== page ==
02.07.2018 | Leibniz-Institut für Wissensmedien

nachricht Arguments, Emotions, and News distribution in social media - Leibniz-WissenschaftsCampus Tübingen
04.05.2018 | Leibniz-Institut für Wissensmedien

All articles from Communications Media >>>

The most recent press releases about innovation >>>

Die letzten 5 Focus-News des innovations-reports im Überblick:

Im Focus: Unraveling the nature of 'whistlers' from space in the lab

A new study sheds light on how ultralow frequency radio waves and plasmas interact

Scientists at the University of California, Los Angeles present new research on a curious cosmic phenomenon known as "whistlers" -- very low frequency packets...

Im Focus: New interactive machine learning tool makes car designs more aerodynamic

Scientists develop first tool to use machine learning methods to compute flow around interactively designable 3D objects. Tool will be presented at this year’s prestigious SIGGRAPH conference.

When engineers or designers want to test the aerodynamic properties of the newly designed shape of a car, airplane, or other object, they would normally model...

Im Focus: Robots as 'pump attendants': TU Graz develops robot-controlled rapid charging system for e-vehicles

Researchers from TU Graz and their industry partners have unveiled a world first: the prototype of a robot-controlled, high-speed combined charging system (CCS) for electric vehicles that enables series charging of cars in various parking positions.

Global demand for electric vehicles is forecast to rise sharply: by 2025, the number of new vehicle registrations is expected to reach 25 million per year....

Im Focus: The “TRiC” to folding actin

Proteins must be folded correctly to fulfill their molecular functions in cells. Molecular assistants called chaperones help proteins exploit their inbuilt folding potential and reach the correct three-dimensional structure. Researchers at the Max Planck Institute of Biochemistry (MPIB) have demonstrated that actin, the most abundant protein in higher developed cells, does not have the inbuilt potential to fold and instead requires special assistance to fold into its active state. The chaperone TRiC uses a previously undescribed mechanism to perform actin folding. The study was recently published in the journal Cell.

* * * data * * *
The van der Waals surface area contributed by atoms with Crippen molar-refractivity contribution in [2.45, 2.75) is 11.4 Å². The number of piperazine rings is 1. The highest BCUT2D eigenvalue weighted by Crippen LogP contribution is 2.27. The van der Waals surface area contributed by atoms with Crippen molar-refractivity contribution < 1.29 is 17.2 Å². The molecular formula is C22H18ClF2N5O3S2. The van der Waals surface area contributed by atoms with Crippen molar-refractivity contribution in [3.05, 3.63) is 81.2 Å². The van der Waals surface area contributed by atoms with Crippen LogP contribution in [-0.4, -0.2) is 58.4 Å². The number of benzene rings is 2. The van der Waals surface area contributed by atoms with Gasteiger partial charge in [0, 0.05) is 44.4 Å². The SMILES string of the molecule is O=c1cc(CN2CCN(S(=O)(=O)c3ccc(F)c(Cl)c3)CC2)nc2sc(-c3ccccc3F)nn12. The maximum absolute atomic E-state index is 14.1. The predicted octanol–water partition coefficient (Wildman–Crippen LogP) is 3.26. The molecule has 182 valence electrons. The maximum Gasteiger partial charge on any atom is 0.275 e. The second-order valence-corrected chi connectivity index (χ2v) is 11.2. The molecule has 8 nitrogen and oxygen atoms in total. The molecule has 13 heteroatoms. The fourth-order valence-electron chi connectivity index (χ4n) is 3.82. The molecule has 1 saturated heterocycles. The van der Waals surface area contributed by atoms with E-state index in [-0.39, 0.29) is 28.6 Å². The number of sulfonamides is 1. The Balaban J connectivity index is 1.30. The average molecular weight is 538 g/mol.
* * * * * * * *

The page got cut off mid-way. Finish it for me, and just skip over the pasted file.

Actin is the most abundant protein in highly developed cells and has diverse functions in processes like cell stabilization, cell division and muscle...

Im Focus: Lining up surprising behaviors of superconductor with one of the world's strongest magnets

Scientists have discovered that the electrical resistance of a copper-oxide compound depends on the magnetic field in a very unusual way -- a finding that could help direct the search for materials that can perfectly conduct electricity at room temperatur

What happens when really powerful magnets--capable of producing magnetic fields nearly two million times stronger than Earth's--are applied to materials that...

All Focus news of the innovation-report >>>

Anzeige

Anzeige

VideoLinks
Industry & Economy
Event News

Within reach of the Universe

08.08.2018 | Event News

A journey through the history of microscopy – new exhibition opens at the MDC

27.07.2018 | Event News

2018 Work Research Conference

25.07.2018 | Event News

 
Latest News

Staying in Shape

16.08.2018 | Life Sciences

Diving robots find Antarctic seas exhale surprising amounts of carbon dioxide in winter

16.08.2018 | Earth Sciences

Protein droplets keep neurons at the ready and immune system in balance

16.08.2018 | Life Sciences

VideoLinks
Science & Research
Overview of more VideoLinks >>>